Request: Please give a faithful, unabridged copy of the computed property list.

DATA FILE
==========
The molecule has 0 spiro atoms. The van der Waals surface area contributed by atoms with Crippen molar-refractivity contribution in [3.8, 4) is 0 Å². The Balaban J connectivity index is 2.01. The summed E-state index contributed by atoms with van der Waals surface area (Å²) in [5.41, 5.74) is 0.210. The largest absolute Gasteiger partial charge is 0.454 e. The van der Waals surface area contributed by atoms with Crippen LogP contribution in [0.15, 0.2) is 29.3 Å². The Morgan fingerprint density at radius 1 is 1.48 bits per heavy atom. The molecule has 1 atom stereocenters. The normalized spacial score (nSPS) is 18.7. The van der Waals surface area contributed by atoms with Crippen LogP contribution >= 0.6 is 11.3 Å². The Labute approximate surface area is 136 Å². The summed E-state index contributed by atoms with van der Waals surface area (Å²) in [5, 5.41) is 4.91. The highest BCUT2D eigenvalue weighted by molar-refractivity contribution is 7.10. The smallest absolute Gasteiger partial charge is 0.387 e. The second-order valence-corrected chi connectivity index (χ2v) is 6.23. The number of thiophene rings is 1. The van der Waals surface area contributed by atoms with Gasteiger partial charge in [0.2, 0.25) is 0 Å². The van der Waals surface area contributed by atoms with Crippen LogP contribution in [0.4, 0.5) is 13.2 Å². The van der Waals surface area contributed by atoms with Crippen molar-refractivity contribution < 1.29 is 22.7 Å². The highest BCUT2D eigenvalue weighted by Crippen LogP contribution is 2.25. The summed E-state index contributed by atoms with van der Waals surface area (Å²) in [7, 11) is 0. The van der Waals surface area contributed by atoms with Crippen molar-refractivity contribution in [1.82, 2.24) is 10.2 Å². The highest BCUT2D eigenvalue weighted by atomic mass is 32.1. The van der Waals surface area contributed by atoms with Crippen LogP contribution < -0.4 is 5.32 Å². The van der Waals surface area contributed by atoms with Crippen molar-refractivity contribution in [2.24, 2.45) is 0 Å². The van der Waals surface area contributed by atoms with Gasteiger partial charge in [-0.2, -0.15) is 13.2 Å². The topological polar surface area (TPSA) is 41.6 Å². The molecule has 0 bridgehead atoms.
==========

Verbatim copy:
The molecule has 0 spiro atoms. The van der Waals surface area contributed by atoms with Crippen molar-refractivity contribution in [3.8, 4) is 0 Å². The Balaban J connectivity index is 2.01. The summed E-state index contributed by atoms with van der Waals surface area (Å²) in [5.41, 5.74) is 0.210. The largest absolute Gasteiger partial charge is 0.454 e. The van der Waals surface area contributed by atoms with Crippen LogP contribution in [0.15, 0.2) is 29.3 Å². The Morgan fingerprint density at radius 1 is 1.48 bits per heavy atom. The molecule has 1 atom stereocenters. The normalized spacial score (nSPS) is 18.7. The van der Waals surface area contributed by atoms with Crippen LogP contribution >= 0.6 is 11.3 Å². The Labute approximate surface area is 136 Å². The summed E-state index contributed by atoms with van der Waals surface area (Å²) in [5, 5.41) is 4.91. The highest BCUT2D eigenvalue weighted by molar-refractivity contribution is 7.10. The smallest absolute Gasteiger partial charge is 0.387 e. The second-order valence-corrected chi connectivity index (χ2v) is 6.23. The number of thiophene rings is 1. The van der Waals surface area contributed by atoms with Gasteiger partial charge in [0.2, 0.25) is 0 Å². The van der Waals surface area contributed by atoms with Crippen LogP contribution in [0.4, 0.5) is 13.2 Å². The van der Waals surface area contributed by atoms with Crippen molar-refractivity contribution < 1.29 is 22.7 Å². The highest BCUT2D eigenvalue weighted by Crippen LogP contribution is 2.25. The summed E-state index contributed by atoms with van der Waals surface area (Å²) in [7, 11) is 0. The van der Waals surface area contributed by atoms with Crippen molar-refractivity contribution in [1.82, 2.24) is 10.2 Å². The highest BCUT2D eigenvalue weighted by atomic mass is 32.1. The van der Waals surface area contributed by atoms with Crippen LogP contribution < -0.4 is 5.32 Å². The van der Waals surface area contributed by atoms with Crippen molar-refractivity contribution in [2.24, 2.45) is 0 Å². The van der Waals surface area contributed by atoms with Gasteiger partial charge in [-0.2, -0.15) is 13.2 Å². The topological polar surface area (TPSA) is 41.6 Å². The molecule has 0 bridgehead atoms.